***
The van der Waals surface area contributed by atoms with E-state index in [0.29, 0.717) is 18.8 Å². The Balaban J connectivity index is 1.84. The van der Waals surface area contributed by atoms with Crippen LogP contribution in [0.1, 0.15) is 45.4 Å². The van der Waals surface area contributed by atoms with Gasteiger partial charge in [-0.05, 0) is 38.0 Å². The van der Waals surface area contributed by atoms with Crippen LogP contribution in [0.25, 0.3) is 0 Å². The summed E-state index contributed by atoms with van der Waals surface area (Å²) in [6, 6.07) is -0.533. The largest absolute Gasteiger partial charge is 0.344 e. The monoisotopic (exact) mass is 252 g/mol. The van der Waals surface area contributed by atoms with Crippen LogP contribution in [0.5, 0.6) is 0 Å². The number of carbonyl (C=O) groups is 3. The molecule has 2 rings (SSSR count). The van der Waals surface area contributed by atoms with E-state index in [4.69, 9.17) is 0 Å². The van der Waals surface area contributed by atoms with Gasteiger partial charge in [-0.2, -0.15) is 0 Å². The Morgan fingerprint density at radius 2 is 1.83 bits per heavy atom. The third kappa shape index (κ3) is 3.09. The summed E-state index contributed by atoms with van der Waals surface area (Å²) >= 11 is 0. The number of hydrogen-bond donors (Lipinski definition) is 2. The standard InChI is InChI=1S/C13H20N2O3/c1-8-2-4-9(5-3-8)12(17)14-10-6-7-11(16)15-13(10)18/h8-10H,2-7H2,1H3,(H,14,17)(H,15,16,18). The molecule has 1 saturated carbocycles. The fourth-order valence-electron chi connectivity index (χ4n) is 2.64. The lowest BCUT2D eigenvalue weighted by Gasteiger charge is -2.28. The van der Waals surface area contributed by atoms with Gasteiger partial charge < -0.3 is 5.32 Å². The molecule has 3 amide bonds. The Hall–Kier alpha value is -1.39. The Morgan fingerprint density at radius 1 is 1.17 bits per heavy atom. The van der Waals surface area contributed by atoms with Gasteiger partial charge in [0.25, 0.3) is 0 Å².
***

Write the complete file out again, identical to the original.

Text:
The van der Waals surface area contributed by atoms with E-state index in [0.29, 0.717) is 18.8 Å². The Balaban J connectivity index is 1.84. The van der Waals surface area contributed by atoms with Crippen LogP contribution in [0.1, 0.15) is 45.4 Å². The van der Waals surface area contributed by atoms with Gasteiger partial charge in [-0.05, 0) is 38.0 Å². The van der Waals surface area contributed by atoms with Crippen LogP contribution in [0.25, 0.3) is 0 Å². The summed E-state index contributed by atoms with van der Waals surface area (Å²) in [6, 6.07) is -0.533. The largest absolute Gasteiger partial charge is 0.344 e. The monoisotopic (exact) mass is 252 g/mol. The van der Waals surface area contributed by atoms with Crippen LogP contribution in [0.5, 0.6) is 0 Å². The number of carbonyl (C=O) groups is 3. The molecule has 2 rings (SSSR count). The van der Waals surface area contributed by atoms with E-state index in [4.69, 9.17) is 0 Å². The van der Waals surface area contributed by atoms with Gasteiger partial charge in [-0.2, -0.15) is 0 Å². The Morgan fingerprint density at radius 2 is 1.83 bits per heavy atom. The third kappa shape index (κ3) is 3.09. The summed E-state index contributed by atoms with van der Waals surface area (Å²) >= 11 is 0. The number of hydrogen-bond donors (Lipinski definition) is 2. The standard InChI is InChI=1S/C13H20N2O3/c1-8-2-4-9(5-3-8)12(17)14-10-6-7-11(16)15-13(10)18/h8-10H,2-7H2,1H3,(H,14,17)(H,15,16,18). The molecule has 1 saturated carbocycles. The fourth-order valence-electron chi connectivity index (χ4n) is 2.64. The lowest BCUT2D eigenvalue weighted by Gasteiger charge is -2.28. The van der Waals surface area contributed by atoms with Gasteiger partial charge < -0.3 is 5.32 Å². The molecule has 3 amide bonds. The Hall–Kier alpha value is -1.39. The Morgan fingerprint density at radius 1 is 1.17 bits per heavy atom. The van der Waals surface area contributed by atoms with Gasteiger partial charge in [0.25, 0.3) is 0 Å².